Five killed as Boko Haram attacks border towns
Five people including two policemen were killed in separate attacks by suspected Islamist extremist militia Boko Haram targeting churches and border posts.
Abuja: In a fresh wave of violence in Nigeria, five people including two policemen were killed in separate attacks by suspected Islamist extremist militia Boko Haram targetting churches and border posts.
Members of Boko Haram numbering 50 attacked Nigeria`s border towns of Gamboru and Ngala near Niger and Chad respectively, where they killed two policemen. They also killed three persons during an exchange of gunfire with security agencies in Maiduguri, the capital of northern Borno state.
At the borders towns which are close to each other, the militants also burnt down three Christian churches, fired into the air and sent residents fleeing.
Eyewitnesses said it appears the churches were the main targets of the sect members as they seemed to be annoyed when they failed to meet members of the congregation who had dispersed before their arrival. They burnt the churches in annoyance.
Boko Haram also attacked a Customs post, an Immigrations office, a police station and killed two policemen in the process, a source said.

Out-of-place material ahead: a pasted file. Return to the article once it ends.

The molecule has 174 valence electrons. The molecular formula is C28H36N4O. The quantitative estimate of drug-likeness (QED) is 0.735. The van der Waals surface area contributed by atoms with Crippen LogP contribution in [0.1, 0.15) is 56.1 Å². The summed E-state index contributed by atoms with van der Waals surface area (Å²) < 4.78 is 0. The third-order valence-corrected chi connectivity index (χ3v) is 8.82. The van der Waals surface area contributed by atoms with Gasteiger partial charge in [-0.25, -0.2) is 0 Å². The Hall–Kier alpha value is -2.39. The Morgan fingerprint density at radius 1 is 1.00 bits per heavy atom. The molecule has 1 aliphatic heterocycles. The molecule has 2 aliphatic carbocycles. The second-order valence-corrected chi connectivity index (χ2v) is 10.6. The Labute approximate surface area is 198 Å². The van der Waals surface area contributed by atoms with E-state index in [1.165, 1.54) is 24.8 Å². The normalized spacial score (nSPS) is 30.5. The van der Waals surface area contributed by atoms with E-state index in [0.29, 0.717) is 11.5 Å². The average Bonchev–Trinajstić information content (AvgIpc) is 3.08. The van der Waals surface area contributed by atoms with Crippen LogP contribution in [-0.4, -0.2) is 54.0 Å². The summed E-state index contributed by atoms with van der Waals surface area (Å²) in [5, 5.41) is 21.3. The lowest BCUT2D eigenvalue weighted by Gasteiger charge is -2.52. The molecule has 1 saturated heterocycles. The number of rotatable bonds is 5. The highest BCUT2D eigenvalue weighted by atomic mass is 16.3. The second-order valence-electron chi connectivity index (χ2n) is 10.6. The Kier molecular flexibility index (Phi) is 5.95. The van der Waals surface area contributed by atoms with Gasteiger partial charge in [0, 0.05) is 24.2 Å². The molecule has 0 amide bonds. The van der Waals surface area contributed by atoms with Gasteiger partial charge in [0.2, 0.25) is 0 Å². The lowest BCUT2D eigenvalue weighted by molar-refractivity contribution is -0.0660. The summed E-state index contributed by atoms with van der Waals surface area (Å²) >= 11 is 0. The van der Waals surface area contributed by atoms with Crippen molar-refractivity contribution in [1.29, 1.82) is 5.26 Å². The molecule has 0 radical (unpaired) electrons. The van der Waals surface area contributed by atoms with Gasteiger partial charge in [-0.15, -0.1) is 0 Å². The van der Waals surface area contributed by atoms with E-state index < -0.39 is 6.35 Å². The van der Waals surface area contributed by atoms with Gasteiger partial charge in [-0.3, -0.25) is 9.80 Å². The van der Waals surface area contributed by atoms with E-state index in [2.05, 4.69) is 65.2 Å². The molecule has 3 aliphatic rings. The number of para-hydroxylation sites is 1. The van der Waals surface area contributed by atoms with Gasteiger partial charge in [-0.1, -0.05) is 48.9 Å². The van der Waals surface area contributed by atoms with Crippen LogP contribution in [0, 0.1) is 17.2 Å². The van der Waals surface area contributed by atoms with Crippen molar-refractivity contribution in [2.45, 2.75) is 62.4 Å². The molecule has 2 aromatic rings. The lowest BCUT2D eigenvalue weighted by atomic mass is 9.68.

An eyewitness also said many telecoms installations were destroyed by the assailants thought they weren`t enough to disrupt services in the area.
In Maiduguri, residents were forced to go to bed early yesterday as the militants engaged members of the Joint Task Force of the military in a gun duel that claimed three lives of civilians.
In one of the attacks along Bama road near the University of Maiduguri campus, some members of the sect were said to have engaged the military in a shoot-out for several minutes.
A police spokesman, Gideon Jubril confirmed the attacks.
Boko Harams says it is fighting to install Islamic sharia rule in Africa`s top oil producing country.
The country though a secular state, has two major religions; Islam and Christianity.
Christians are found mainly in the south, while Muslims are predominant in the north but they share the 150 million population of the country on roughly equal proportion.